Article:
“Much of this had to do with unified communication of safety best practices and safety requirements by our local governments. Internally, we set up training videos to explain the necessity of distancing or how to create masks and other PPE if needed. We did follow the most stringent guidelines to ensure the health and safety of our people and clients,” said a director of technology integration.
One respondent anticipated and prepared for the early May restart in the Bay Area.
“We ordered, received, and organized all of the additional PPE that we thought would be required for the restart,” noted a president and CIO of a Bay Area electrical subcontractor. “We provided our foremen and GF with packages containing the PPE along with sanitization and disinfectant sprays to clean tools and surfaces.”
His team also developed a “return-to-work” protocol, trained all of their foreman and general foreman, and created a video that outlined the new protocols for all workers.
“With all of the above preparation already addressed, we chose to return to jobsites by opening the valve slowly,” the respondent added.
Still, others did not have to close their jobsites at all.
“My site was never shut down and was actually used as a model on how to run a COVID-19 safe site,” said a respondent who is a superintendent at a GC firm.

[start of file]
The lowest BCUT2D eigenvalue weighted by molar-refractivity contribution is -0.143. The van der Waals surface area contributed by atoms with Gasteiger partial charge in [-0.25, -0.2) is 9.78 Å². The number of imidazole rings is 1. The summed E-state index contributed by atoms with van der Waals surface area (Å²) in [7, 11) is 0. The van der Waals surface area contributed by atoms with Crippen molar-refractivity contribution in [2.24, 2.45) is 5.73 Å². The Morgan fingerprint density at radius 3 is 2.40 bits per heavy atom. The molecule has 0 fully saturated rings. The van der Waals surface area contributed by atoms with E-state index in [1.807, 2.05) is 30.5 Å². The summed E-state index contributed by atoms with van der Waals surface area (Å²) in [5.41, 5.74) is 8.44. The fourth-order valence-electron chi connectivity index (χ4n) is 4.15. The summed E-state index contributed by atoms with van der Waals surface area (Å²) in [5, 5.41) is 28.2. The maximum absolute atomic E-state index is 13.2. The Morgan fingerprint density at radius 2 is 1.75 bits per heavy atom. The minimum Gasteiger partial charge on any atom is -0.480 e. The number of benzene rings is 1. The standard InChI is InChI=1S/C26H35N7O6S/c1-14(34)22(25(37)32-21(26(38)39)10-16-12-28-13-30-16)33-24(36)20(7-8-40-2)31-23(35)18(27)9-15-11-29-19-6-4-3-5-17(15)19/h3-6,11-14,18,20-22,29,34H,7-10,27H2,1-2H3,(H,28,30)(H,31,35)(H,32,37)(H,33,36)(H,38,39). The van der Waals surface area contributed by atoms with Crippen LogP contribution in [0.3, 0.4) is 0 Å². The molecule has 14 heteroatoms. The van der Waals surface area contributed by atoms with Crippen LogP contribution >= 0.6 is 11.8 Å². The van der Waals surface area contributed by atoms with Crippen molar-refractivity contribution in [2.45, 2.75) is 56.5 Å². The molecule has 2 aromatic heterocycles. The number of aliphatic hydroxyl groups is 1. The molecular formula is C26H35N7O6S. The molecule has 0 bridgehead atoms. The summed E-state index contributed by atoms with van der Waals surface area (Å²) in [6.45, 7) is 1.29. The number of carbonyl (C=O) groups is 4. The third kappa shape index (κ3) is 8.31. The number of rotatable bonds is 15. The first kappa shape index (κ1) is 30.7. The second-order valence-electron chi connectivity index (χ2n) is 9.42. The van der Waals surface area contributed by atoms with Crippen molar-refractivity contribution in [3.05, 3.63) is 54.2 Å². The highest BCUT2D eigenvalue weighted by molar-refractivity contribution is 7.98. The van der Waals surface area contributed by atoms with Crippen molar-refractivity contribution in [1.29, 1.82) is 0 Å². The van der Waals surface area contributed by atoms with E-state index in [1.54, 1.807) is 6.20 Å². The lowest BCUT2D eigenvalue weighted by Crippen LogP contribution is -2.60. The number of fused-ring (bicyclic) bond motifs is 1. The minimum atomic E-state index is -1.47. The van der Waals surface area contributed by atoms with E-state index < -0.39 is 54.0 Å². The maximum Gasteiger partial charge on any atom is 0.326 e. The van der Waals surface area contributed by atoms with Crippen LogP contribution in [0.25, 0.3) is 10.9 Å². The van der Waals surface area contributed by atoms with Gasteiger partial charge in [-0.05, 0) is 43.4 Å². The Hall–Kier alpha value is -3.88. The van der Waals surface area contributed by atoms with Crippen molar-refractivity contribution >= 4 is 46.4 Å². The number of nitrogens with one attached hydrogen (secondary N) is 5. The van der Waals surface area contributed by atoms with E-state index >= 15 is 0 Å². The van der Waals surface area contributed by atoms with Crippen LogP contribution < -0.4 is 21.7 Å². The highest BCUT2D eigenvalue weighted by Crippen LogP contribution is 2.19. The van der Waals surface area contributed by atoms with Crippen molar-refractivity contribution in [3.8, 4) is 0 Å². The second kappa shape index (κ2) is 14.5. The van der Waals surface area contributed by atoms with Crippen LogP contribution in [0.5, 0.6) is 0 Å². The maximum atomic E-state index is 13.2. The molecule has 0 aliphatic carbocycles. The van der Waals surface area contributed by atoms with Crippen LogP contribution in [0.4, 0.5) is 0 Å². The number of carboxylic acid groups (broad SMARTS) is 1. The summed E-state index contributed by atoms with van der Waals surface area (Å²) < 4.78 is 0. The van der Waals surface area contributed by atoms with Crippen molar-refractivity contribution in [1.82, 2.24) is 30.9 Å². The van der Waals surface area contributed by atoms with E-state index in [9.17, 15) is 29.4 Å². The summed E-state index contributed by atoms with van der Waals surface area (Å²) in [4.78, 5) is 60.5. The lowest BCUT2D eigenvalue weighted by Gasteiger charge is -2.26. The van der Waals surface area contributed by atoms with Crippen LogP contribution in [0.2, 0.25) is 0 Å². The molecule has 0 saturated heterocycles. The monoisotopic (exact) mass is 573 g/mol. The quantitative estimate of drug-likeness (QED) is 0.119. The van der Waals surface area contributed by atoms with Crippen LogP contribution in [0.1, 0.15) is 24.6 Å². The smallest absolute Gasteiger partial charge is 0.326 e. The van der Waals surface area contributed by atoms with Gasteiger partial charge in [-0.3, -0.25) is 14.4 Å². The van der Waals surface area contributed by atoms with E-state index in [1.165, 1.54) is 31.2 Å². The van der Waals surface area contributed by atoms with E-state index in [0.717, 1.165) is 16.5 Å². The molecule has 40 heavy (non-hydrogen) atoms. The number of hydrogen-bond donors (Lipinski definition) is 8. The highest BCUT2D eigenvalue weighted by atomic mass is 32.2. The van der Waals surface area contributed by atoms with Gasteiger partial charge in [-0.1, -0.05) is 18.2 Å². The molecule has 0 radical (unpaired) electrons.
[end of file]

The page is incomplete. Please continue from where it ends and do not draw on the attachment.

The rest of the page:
“Workers’ safety is always at the forefront and documenting everything from the new regulations to the frequency of cleanup is a critical path to remain open. Procore is used heavily in this process.”
Social Distancing and Safety on the Jobsite
In an industry where standing side-by-side to work is not at all uncommon, construction companies now have to find new ways of working productively while keeping the required distance.
For one GC that means requiring the company’s workers to use face shields at all times. Man lifts have been separated with showers curtains to enable social distancing. The company also added two-full time workers whose sole responsibility is COVID-19 sanitation.
For another GC, caution tape is put up to notify others that they’re working in the area. As wearing a mask all day can be especially tough in the summer, the company also makes sure to remind its workers to drink more water.
“As summer creeps in, people who have masks on might drink less, so it’s important they stay hydrated,” explained a project executive at an electrical specialty contractor firm.
Another GC has found that using staggered starts have been very useful for social distancing and staying safe.
“It allows less congestion at the start of the day, especially during health check-ins. This way people have more room to social distance during breaks and lunches which are also staggered. It also eases some congestion/lines for bathrooms during breaks and lunches,” the respondent said. “That helps keep work and schedules progressing forward.”
The GC is also spreading out staging areas. Whenever possible, they are giving each trade their own area for staging.
“Within their own areas, they should also have enough room to social distance away from each other.”